Following an April hackathon and work from Melbourne Genomics and Fred Hutch, the Broad is about to release a long-awaited AWS version of its Cromwell workflow engine.
Ardigen has expanded into immuno-oncology, microbiomics, epigenomics, and CRISPR data analysis to support drug development and precision medicine.
With NetApp certification, sequence file compression software vendor PetaGene can improve the speed and scalability of genomic data processing for its customers.
The informatics firms signed agreements to offer certain of their genomic data technologies on Google's cloud-based computing services platform.
The Common Infrastructure for National Cohorts in Europe, Canada, and Africa (CINECA) project looks to harmonize ontologies and create an interoperability platform for global genomics research.
Following the launch of GenoVic last year, the organization is working to get more centers on the platform and figure out its role in an A$500M national initiative.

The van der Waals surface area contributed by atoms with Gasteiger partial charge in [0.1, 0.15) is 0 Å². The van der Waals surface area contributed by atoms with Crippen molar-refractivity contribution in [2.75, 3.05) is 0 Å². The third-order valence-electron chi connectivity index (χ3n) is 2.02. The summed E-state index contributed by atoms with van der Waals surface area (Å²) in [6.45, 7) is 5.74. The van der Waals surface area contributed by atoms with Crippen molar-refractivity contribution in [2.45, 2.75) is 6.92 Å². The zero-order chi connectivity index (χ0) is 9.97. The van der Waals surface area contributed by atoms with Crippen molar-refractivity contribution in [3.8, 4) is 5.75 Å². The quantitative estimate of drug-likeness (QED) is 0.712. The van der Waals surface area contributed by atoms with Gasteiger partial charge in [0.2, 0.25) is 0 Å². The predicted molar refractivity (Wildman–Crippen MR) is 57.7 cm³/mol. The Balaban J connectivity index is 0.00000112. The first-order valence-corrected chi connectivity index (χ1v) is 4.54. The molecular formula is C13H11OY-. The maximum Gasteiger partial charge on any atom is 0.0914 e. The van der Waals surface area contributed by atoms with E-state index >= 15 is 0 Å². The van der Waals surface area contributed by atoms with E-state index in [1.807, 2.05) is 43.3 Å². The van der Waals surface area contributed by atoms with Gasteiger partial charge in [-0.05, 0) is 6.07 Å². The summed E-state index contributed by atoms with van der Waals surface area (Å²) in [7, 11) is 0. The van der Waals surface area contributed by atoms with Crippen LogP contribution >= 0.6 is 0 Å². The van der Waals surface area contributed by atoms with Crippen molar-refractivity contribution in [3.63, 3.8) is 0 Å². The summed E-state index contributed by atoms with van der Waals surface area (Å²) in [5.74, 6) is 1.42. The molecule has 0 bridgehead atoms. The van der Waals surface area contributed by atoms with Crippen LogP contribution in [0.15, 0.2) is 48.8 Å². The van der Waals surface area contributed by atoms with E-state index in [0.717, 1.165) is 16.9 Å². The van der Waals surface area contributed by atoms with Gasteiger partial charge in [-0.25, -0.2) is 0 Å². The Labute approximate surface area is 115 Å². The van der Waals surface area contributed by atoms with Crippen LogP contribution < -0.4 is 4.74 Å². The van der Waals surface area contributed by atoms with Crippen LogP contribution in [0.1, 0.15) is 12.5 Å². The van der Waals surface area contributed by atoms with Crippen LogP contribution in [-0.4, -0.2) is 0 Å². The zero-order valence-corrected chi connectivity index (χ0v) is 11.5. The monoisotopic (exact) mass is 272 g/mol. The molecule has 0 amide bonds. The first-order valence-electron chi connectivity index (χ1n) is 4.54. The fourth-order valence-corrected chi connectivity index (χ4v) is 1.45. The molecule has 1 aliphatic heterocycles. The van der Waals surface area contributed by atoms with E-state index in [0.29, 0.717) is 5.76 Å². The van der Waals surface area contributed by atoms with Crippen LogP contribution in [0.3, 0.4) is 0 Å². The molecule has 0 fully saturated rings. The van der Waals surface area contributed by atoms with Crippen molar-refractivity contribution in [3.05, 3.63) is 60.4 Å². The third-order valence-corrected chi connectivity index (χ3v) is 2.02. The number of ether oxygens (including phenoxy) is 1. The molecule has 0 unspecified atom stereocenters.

Some of the metrics used for the PrecisionFDA challenges have begun making their way into broader use, and additional competitions are planned.
AWS joins Google Cloud in supporting STRIDES, a nascent NIH program aimed at reducing barriers to large-scale biomedical data analysis via cloud computing.
Some partners are implementing their solutions on the Azure cloud while others will accept output from Microsoft's genomics pipeline as input into their solutions.
The institutions will develop a cloud-based storage and compute infrastructure for unrestricted and controlled-access data and metadata from NHGRI's projects.
Two patients fell ill, and one subsequently died, following a fecal microbiome transplant that harbored multi-drug-resistant bacteria, according to the New York Times.
US National Institutes of Health Director Francis Collins says he will avoid male-only speaker panels.
Technology Review reports that eGenesis is testing whether organs from genetically modified pigs can be transplanted into monkeys.
In Science this week: almond reference genome, and more.